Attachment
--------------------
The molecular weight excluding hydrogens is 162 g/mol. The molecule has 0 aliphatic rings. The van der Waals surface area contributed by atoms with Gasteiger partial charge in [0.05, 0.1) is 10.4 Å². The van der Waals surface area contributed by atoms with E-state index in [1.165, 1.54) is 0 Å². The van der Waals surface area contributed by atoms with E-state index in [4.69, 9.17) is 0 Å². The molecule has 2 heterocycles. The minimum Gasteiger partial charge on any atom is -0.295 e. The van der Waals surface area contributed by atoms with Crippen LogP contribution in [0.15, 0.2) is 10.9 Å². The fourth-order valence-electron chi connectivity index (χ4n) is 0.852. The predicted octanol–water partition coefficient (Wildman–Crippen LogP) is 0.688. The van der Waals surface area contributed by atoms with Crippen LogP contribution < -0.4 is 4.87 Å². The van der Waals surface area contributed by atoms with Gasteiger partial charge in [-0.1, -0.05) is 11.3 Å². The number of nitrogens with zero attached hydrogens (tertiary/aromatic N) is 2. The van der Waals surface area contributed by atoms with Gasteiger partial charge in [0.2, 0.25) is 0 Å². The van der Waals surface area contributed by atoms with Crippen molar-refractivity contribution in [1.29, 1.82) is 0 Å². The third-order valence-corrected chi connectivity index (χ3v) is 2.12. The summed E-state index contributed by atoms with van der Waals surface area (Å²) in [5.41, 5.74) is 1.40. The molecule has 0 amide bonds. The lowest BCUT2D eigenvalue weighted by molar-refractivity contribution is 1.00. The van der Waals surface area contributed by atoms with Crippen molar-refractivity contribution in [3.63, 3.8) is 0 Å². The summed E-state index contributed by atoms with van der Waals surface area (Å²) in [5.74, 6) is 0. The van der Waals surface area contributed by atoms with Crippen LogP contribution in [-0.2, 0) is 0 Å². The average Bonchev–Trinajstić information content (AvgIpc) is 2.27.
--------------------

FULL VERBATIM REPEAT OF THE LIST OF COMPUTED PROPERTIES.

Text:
The molecular weight excluding hydrogens is 162 g/mol. The molecule has 0 aliphatic rings. The van der Waals surface area contributed by atoms with Gasteiger partial charge in [0.05, 0.1) is 10.4 Å². The van der Waals surface area contributed by atoms with E-state index in [1.165, 1.54) is 0 Å². The van der Waals surface area contributed by atoms with E-state index in [4.69, 9.17) is 0 Å². The molecule has 2 heterocycles. The minimum Gasteiger partial charge on any atom is -0.295 e. The van der Waals surface area contributed by atoms with Crippen LogP contribution in [0.15, 0.2) is 10.9 Å². The fourth-order valence-electron chi connectivity index (χ4n) is 0.852. The predicted octanol–water partition coefficient (Wildman–Crippen LogP) is 0.688. The van der Waals surface area contributed by atoms with Crippen LogP contribution < -0.4 is 4.87 Å². The van der Waals surface area contributed by atoms with Gasteiger partial charge in [-0.1, -0.05) is 11.3 Å². The number of nitrogens with zero attached hydrogens (tertiary/aromatic N) is 2. The van der Waals surface area contributed by atoms with Gasteiger partial charge in [0.2, 0.25) is 0 Å². The van der Waals surface area contributed by atoms with Crippen molar-refractivity contribution in [1.29, 1.82) is 0 Å². The third-order valence-corrected chi connectivity index (χ3v) is 2.12. The summed E-state index contributed by atoms with van der Waals surface area (Å²) in [5.41, 5.74) is 1.40. The molecule has 0 amide bonds. The lowest BCUT2D eigenvalue weighted by molar-refractivity contribution is 1.00. The van der Waals surface area contributed by atoms with Crippen molar-refractivity contribution in [3.63, 3.8) is 0 Å². The summed E-state index contributed by atoms with van der Waals surface area (Å²) in [5.74, 6) is 0. The van der Waals surface area contributed by atoms with Crippen LogP contribution in [-0.2, 0) is 0 Å². The average Bonchev–Trinajstić information content (AvgIpc) is 2.27.